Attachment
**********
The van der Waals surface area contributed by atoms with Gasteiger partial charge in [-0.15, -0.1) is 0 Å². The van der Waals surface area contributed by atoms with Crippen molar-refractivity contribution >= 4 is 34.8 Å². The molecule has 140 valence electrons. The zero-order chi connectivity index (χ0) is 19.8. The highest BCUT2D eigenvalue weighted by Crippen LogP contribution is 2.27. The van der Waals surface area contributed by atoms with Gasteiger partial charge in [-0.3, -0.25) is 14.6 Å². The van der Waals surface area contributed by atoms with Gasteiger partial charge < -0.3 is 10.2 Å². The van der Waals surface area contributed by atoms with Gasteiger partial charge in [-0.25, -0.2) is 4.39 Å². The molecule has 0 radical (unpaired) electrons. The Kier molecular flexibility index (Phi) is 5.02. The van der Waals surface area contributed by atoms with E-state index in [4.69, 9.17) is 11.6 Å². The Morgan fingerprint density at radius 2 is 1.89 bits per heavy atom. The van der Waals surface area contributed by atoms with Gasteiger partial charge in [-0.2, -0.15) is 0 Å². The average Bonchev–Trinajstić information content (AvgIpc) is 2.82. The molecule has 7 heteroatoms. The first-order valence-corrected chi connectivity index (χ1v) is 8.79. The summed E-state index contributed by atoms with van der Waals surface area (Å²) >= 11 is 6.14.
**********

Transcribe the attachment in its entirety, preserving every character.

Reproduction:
The van der Waals surface area contributed by atoms with Gasteiger partial charge in [-0.15, -0.1) is 0 Å². The van der Waals surface area contributed by atoms with Crippen molar-refractivity contribution >= 4 is 34.8 Å². The molecule has 140 valence electrons. The zero-order chi connectivity index (χ0) is 19.8. The highest BCUT2D eigenvalue weighted by Crippen LogP contribution is 2.27. The van der Waals surface area contributed by atoms with Gasteiger partial charge in [-0.3, -0.25) is 14.6 Å². The van der Waals surface area contributed by atoms with Gasteiger partial charge < -0.3 is 10.2 Å². The van der Waals surface area contributed by atoms with Gasteiger partial charge in [-0.25, -0.2) is 4.39 Å². The molecule has 0 radical (unpaired) electrons. The Kier molecular flexibility index (Phi) is 5.02. The van der Waals surface area contributed by atoms with E-state index in [4.69, 9.17) is 11.6 Å². The Morgan fingerprint density at radius 2 is 1.89 bits per heavy atom. The van der Waals surface area contributed by atoms with Gasteiger partial charge in [-0.2, -0.15) is 0 Å². The average Bonchev–Trinajstić information content (AvgIpc) is 2.82. The molecule has 7 heteroatoms. The first-order valence-corrected chi connectivity index (χ1v) is 8.79. The summed E-state index contributed by atoms with van der Waals surface area (Å²) >= 11 is 6.14.